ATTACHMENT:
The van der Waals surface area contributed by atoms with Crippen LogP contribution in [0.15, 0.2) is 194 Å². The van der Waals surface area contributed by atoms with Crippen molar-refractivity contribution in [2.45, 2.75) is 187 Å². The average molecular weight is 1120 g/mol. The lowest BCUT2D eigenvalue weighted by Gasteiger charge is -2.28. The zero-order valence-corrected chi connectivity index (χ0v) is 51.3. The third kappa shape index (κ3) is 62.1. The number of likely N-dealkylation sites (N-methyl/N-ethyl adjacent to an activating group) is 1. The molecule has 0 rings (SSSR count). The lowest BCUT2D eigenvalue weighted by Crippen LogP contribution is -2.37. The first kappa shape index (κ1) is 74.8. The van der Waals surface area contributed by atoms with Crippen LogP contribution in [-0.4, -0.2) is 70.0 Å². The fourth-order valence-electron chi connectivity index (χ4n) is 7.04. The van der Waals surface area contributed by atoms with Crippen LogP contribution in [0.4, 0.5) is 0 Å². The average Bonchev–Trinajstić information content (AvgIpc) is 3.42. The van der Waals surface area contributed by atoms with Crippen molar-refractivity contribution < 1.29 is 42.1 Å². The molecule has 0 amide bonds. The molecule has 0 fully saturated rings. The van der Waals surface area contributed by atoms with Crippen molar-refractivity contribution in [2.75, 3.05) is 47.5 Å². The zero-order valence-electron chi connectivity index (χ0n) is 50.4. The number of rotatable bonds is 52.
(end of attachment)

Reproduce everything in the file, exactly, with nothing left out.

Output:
The van der Waals surface area contributed by atoms with Crippen LogP contribution in [0.15, 0.2) is 194 Å². The van der Waals surface area contributed by atoms with Crippen molar-refractivity contribution in [2.45, 2.75) is 187 Å². The average molecular weight is 1120 g/mol. The lowest BCUT2D eigenvalue weighted by Gasteiger charge is -2.28. The zero-order valence-corrected chi connectivity index (χ0v) is 51.3. The third kappa shape index (κ3) is 62.1. The number of likely N-dealkylation sites (N-methyl/N-ethyl adjacent to an activating group) is 1. The molecule has 0 rings (SSSR count). The lowest BCUT2D eigenvalue weighted by Crippen LogP contribution is -2.37. The first kappa shape index (κ1) is 74.8. The van der Waals surface area contributed by atoms with Crippen LogP contribution in [-0.4, -0.2) is 70.0 Å². The fourth-order valence-electron chi connectivity index (χ4n) is 7.04. The van der Waals surface area contributed by atoms with Crippen LogP contribution in [0.4, 0.5) is 0 Å². The average Bonchev–Trinajstić information content (AvgIpc) is 3.42. The van der Waals surface area contributed by atoms with Crippen molar-refractivity contribution < 1.29 is 42.1 Å². The molecule has 0 amide bonds. The molecule has 0 fully saturated rings. The van der Waals surface area contributed by atoms with Crippen molar-refractivity contribution in [2.75, 3.05) is 47.5 Å². The zero-order valence-electron chi connectivity index (χ0n) is 50.4. The number of rotatable bonds is 52.